View22: Open Studio Works Now Online!

View22 Collage

In 2016, we invited 19 local artists to create place-inspired art on 13 Jackson Hole Land Trust conservation properties. The momentum for the project built over the summer as artists created their works and interacted with the community at artist demonstrations at the Jackson Hole Mountain Resort and R Park. From August 1st -14th, the buzz continued building as the 13 View22 open-access locations were marked with green JHLT flags.

View22: Open Studio will culminate this Sunday, August 14th, 2016 with an exhibit and sale at the Jackson Hole Land Trust’s 36th Annual Picnic at the Fish Creek Ranch in Wilson.

The 31 finished works are now available for viewing and purchase online and through our downloadable e-catalog! The catalog will be updated periodically to reflect sales.

For inquiries regarding art sales please contact Roxanne Pierson at roxanne@jhlandtrust.org or 307-733-4707.

Erin O’Connor – Indian Springs Swan Ponds

Erin O'Connor_On the Surface

Boyle’s Hill was one of my first favorite painting spots in Jackson Hole.  Just far enough out of town, narrow dirt roads laced around the green ponds, and wise outstretched cottonwoods offered respite from the summer sun.  Every vantage held artistic merit.  This was an idyllic local secret – all-American really – a place for family picnics, the Mountain Man Rendezvous, and kids to hang out the way kids do.  Some nights, yeah, there were parties.  Some days were sweetly quiet, the breeze rustling through the trees, dragonflies buzzing above the water, and just me painting.

Trumpeter swans were one of my first favorite birds.  In the 1966 edition of ‘Birds Of North America, A Guide To Field Identification’ (the very book I used as a child and still treasure today), it said this:  “This largest swan, recently close to extinction, is now increasing in Yellowstone Park, Wyoming…  Very rare outside it’s breeding range.”   My father, who knew of such things, said that fewer than 100 remained in the wild here.  I worried terribly about the extinction of swans.

A few years back, my father and I stopped at Boyle’s Hill.  There are only two small parking areas now, the ponds fenced off, the inner dirt roads grown over, all traces of its previous use gone.  Trumpeter swans crowd the banks, loud and raucous in their success.  They glide across the green water in a riotous cacophony of gleaming white.  Dad was thrilled, taking photos, and I was thinking about the next time I’d come out to paint.  Neither of us mentioned how easily this might not have happened.

This idyllic spot is still something of a local secret, and that’s okay.  When preservation fails, conservation can make the difference.   The Jackson Hole Land Trust has, in no small way, assured vital habitat for wildlife.  One acre, and one crucial pond at a time.

– Erin O’Connor

Pamela Gibson, Indian Springs Ranch

Photographer Linda Aurelio and I started our exploration of Indian Springs Ranch South in the early morning to catch best light. We had great conversation about what is unique to Indian Springs as we drove and then hiked to find the best vistas.

It is going to be hard to choose a subject, as there are so many striking ones here: the swan ponds, Boyles Hill with its geometric trees and shadows, the meadow with its textured grasses and rhythmic stand of willows crossing it, the mosaic of grass and sage rich with purples and greens in the morning light. There was so much wildlife present. The edges of the resident elk herd were visible through the trees at the top of Boyles hill, birds of all sizes, including an enormous hawk, were out hunting. There were horses in the stables and cows grazing in the meadows.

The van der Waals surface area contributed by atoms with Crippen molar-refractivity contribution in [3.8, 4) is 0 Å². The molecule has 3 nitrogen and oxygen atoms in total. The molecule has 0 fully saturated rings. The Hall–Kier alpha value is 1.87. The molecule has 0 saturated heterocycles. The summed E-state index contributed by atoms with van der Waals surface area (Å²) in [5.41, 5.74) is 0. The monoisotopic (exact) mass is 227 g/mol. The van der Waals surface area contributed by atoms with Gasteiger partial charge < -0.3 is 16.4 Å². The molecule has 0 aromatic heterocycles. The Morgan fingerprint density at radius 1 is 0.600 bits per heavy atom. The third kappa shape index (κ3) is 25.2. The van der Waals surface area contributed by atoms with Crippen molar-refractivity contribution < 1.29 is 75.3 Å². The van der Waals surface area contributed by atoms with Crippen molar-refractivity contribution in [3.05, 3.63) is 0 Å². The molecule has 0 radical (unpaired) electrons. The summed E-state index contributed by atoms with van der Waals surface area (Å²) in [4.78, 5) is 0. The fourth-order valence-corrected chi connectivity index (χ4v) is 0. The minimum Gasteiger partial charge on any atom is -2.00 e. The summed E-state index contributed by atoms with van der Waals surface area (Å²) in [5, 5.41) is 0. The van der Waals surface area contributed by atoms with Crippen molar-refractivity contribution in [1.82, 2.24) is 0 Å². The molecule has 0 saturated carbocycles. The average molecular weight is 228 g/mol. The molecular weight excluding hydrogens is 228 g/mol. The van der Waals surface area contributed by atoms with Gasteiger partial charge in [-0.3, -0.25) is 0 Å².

Linda’s sharp eye captured 160 images, and we returned to the computer to cull them to a reasonable number. Not many were deleted. I now have this treasure trove of images to take into the studio to make the hardest decision of all. Which image do I feel best describes this 1200 acre site made up of private homes tucked away on large lots, and the 500 acres of conservation land weaving through the properties? There are no boundaries here. It doesn’t really matter what is mine, what is yours, but only what is ours. Ours is a legacy of open space that is shared with elk, moose, deer, and the occasional black bear. I can’t wait to get into the studio to begin to interpret this beautiful gem in our valley.

– Pamela Gibson

Indian Springs Ranch Painting Session – Thursday, June 26th

Indian Springs Ranch

Indian Springs Ranch

Painting a familiar place is very comforting. Usually, I’ve passed by a view many times before I get the urge to paint it. Many of the View 22 vistas this year are some of my favorite spots in the valley, including my first location, Indian Springs Ranch.

 

I spent a few hours looking around the borders of the Indian Springs Ranch, which was a lot bigger than I realized. Eventually, I was inspired to paint one of the small ponds on the edge of the ranch along Boyles Hill Road that I discovered just last year. I set up my easel at the edge of the pond, at around 8 in the morning.

 

I love the way the cottonwoods line the edges of the ponds. The water is so still with the thick trees blocking any wind that the surface is a near perfect mirror. The swans glide around the lake gracefully, occasionally stopping to chase each other across the pond, which is pretty hilarious and noisy, startling me several times. The weather is completely clear and perfect, although the early morning air is so cold still that my acrylic paints refuse to dry. This requires me to leave my painting at an impasse, and I will return to finish it later.

 
-Travis Walker

Indian Springs Ranch

Photo: Mary Gerty

Photo: Mary Gerty

This painting session is scheduled for June 26, 2014. Sign up to receive email updates from us to the right so you get our blog posts right in your inbox!